More cameras to watch for inlet ice
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The Cook Inlet Regional Citizens Advisory Council is adding more cameras to monitor ice in the inlet.
In its 2012 annual report, the organization says its Ice Forecasting Network of cameras and overflights delivers vital information to the National Oceanic and Atmospheric Administration ice forecaster to aid Cook Inlet mariners.
“With a boost from our Kenai delegation and the 2012 Alaska Legislature, Cook Inlet RCAC secured capital funding for two additional cameras to cover more area from Hilcorp Alaska’s Granite Point and Cook Inlet Energy’s Osprey offshore platforms,” the annual report says. “These join the six active cameras already in place at the XTO A platform, OSK (Offshore Systems Kenai) dock, ASRC Energy Services, Port of Anchorage, and Port MacKenzie.”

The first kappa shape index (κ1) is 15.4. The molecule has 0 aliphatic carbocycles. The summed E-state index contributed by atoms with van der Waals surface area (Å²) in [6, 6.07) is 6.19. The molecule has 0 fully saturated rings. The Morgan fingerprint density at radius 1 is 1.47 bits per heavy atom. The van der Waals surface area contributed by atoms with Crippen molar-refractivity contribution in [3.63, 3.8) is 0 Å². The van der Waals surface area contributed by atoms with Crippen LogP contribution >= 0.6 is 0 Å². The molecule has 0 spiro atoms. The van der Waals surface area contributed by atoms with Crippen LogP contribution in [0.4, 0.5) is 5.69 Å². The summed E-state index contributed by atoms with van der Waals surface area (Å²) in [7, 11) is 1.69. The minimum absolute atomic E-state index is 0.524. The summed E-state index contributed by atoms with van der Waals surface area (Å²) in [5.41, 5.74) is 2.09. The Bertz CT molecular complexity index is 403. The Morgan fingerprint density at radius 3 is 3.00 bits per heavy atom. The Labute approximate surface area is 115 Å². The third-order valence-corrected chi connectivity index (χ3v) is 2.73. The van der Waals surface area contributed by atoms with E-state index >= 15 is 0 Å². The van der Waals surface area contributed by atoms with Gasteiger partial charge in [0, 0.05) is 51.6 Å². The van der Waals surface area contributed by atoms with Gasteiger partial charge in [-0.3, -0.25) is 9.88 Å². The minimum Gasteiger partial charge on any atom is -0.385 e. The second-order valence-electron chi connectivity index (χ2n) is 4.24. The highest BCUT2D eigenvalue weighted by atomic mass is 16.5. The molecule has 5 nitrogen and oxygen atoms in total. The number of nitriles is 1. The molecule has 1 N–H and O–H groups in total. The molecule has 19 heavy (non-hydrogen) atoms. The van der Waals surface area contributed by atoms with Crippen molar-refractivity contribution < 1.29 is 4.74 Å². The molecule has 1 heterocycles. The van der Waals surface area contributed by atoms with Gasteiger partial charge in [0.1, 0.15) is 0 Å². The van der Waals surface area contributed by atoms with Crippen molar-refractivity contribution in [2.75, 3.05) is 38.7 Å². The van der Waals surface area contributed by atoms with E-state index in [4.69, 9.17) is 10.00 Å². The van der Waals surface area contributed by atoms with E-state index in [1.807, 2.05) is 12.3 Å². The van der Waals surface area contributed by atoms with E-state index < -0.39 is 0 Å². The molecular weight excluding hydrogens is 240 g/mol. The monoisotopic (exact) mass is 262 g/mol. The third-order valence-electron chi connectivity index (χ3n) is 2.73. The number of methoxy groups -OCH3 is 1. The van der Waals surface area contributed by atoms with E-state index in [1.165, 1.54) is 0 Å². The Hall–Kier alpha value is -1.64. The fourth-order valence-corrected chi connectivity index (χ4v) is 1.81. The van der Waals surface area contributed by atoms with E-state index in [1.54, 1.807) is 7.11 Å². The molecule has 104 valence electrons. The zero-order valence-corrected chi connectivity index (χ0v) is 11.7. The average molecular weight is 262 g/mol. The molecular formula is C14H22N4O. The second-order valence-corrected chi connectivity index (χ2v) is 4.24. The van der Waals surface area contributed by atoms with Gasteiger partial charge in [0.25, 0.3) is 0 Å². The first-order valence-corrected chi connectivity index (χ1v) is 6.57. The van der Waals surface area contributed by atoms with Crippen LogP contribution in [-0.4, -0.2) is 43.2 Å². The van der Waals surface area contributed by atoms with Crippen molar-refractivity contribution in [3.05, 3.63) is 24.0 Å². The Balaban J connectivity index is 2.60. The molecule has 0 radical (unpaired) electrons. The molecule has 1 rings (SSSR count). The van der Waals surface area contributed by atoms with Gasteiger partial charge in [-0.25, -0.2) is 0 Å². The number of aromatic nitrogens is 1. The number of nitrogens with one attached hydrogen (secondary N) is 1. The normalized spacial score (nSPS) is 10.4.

Winter ice is a serious hazard to oil tankers and other vessels in Cook Inlet. Drifting ice floes have been known to damage vessels, or cause them to break away from their moorings. The U.S. Coast Guard imposes special rules for vessel operators during periods of extreme ice.
The Cook Inlet RCAC is a Kenai-based, congressionally mandated organization formed after the 1989 Exxon Valdez oil spill in Prince William Sound. The council says its mission is promoting safe marine transportation and oil facility operations in Cook Inlet.